They particularly called upon governments to recognize indigenous peoples’ rights to land, territories and resources, including rangelands and corridors. They likewise stressed the need for governments to recognize the contributions of traditional knowledge systems and technologies and traditional livelihoods for ecosystem resilience and sustainable development.

They also called on governments to “build the capacity of government institutions to address indigenous peoples’ needs and priorities, by providing training to staff and employ indigenous experts within their institutions.” 

“(We also call on governments) to respect, protect and fulfill the rights of indigenous peoples as contained in the UN Declaration on the Rights of Indigenous Peoples, and acknowledge the role of indigenous traditional institutions, authorities and organizations,” they said.

The indigenous participants also called upon the IFAD to:

  • Increase its capacity on indigenous peoples’ issues by providing training to staff, further the employment of indigenous experts and, as much as possible, appoint focal points at the country level;
  • Ensure full and effective participation of indigenous peoples in formulating country strategies throughout the project cycle;
  • Implement effectively its Policy on Engagement with Indigenous Peoples and, in working with projects targeting or affecting indigenous peoples, systematically encourage borrowing governments to consult with indigenous peoples to obtain their free, prior and informed consent (FPIC). IFAD should consider this consultation and consent as a criterion for project approval, as stated in its policy of engagement with indigenous peoples.
  • Increase the direct funding to indigenous peoples’ organizations and institutions, including increasing contributions to the Indigenous Peoples Assistance Facility (IPAF);
  • Acknowledge and value indigenous peoples’ traditional knowledge and technologies and environmental services in conservation and sustainable use of their ecosystems, as in-kind contributions to projects;
  • Inform and involve indigenous peoples in supervision missions and evaluation;
  • Identify and operationalize, in collaboration with indigenous peoples, specific indicators on the well-being of indigenous peoples;
  • Devise measures for affirmative action targeting indigenous peoples and, in particular, indigenous women and youth;
  • Use the Policy on Engagement with Indigenous Peoples as a platform for policy dialogue at country level with governments and other development partners;
  • Ensure that during project formulation in country—and within the design of projects—communication and information provisions for indigenous peoples are appropriately provided;
  • Continue the support to the 2014 World Conference on Indigenous Peoples; and
  • Support and undertake joint advocacy with indigenous peoples on their issues and concerns in the post-2015 Development Agenda.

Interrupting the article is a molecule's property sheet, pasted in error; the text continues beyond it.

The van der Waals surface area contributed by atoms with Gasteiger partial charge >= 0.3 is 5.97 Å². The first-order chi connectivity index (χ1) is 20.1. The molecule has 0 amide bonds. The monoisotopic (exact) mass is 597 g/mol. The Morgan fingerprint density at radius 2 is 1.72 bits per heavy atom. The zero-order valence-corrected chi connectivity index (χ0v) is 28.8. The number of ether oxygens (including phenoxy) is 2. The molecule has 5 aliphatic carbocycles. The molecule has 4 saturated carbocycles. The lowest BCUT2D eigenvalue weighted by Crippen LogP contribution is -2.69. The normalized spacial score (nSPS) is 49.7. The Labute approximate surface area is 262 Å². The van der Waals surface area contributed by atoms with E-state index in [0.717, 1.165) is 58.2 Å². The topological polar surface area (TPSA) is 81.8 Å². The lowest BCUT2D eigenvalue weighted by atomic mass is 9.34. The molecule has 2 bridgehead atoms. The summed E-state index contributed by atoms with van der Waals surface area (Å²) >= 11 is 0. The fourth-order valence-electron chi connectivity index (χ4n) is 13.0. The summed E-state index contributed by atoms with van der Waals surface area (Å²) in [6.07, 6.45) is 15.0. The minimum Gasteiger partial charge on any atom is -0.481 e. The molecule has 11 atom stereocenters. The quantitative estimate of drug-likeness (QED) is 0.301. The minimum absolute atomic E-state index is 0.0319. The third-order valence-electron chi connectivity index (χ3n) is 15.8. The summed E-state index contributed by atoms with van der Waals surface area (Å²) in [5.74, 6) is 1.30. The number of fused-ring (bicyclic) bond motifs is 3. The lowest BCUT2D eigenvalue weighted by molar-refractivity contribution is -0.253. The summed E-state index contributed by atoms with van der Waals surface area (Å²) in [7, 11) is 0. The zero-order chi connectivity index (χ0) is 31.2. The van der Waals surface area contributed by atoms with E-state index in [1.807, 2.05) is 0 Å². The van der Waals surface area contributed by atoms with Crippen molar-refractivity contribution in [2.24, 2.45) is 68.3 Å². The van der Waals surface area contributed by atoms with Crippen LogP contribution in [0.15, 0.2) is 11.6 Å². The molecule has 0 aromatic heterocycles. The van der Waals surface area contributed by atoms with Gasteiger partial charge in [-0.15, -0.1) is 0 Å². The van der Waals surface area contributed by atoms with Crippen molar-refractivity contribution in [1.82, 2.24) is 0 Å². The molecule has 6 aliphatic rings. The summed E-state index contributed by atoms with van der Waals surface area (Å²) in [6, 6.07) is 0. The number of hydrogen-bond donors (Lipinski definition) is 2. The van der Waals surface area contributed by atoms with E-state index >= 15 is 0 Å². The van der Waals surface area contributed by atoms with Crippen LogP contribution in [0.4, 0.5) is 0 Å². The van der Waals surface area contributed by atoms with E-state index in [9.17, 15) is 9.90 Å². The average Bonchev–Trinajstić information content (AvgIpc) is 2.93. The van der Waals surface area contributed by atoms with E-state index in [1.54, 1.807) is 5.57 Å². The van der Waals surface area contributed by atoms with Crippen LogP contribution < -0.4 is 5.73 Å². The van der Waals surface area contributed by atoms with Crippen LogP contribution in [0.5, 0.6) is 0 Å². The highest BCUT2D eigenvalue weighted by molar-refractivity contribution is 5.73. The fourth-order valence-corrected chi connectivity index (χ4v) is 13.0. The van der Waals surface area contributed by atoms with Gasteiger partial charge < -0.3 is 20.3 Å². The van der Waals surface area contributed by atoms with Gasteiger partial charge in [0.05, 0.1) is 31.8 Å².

The IFAD Board responded positively to the calls of indigenous leaders and representatives. As a result of its commitment to educate its national country program managers and government heads about IFAD’s Policy on Engagement with Indigenous Peoples, the IFAD Asia-Pacific Division has slated in April a retreat in Hanoi, Vietnam for this purpose, Tauli-Corpuz told the Tebtebba Indigenous Information Service. 

For their part, the participants listed some commitments, which they, as part of indigenous peoples’ organizations, have pledged to do. 

They have vowed to “continue to defend and sustain our land, territories and resources as the basis for our sustainable livelihoods and development; and as our contribution towards global environmental sustainability.”

Their other commitments:

  • Report back to our communities and organizations on the outcomes of this first Global Meeting of the Indigenous Peoples’ Forum and continue the dialogue and our partnership at all levels;
  • Work jointly with IFAD and governments in the design and elaboration of economically viable, culturally appropriate and ecologically sound sustainable development models for our peoples; and   
  • Advice and influence governments to adopt and implement public policies oriented towards the promotion of indigenous peoples’ self-determined, sustainable development.

The IFAD, a specialized agency of the United Nations, was established as an international financial institution in 1977 as one of the major outcomes of the 1974 World Food Conference. 

The conference was organized in response to the food crises of the early 1970s that primarily affected the Sahelian countries of Africa. It resolved that “an International Fund for Agricultural Development should be established immediately to finance agricultural development projects primarily for food production in the developing countries.” 

One of the most important insights emerging from the conference was that the causes of food insecurity and famine were not so much failures in food production but structural problems relating to poverty, and to the fact that the majority of the developing world’s poor populations were concentrated in rural areas, according to the IFAD website.

“The IFAD is the most unique UN intergovernmental agency with which indigenous peoples’ leaders and representatives can directly engage,” said Tauli-Corpuz.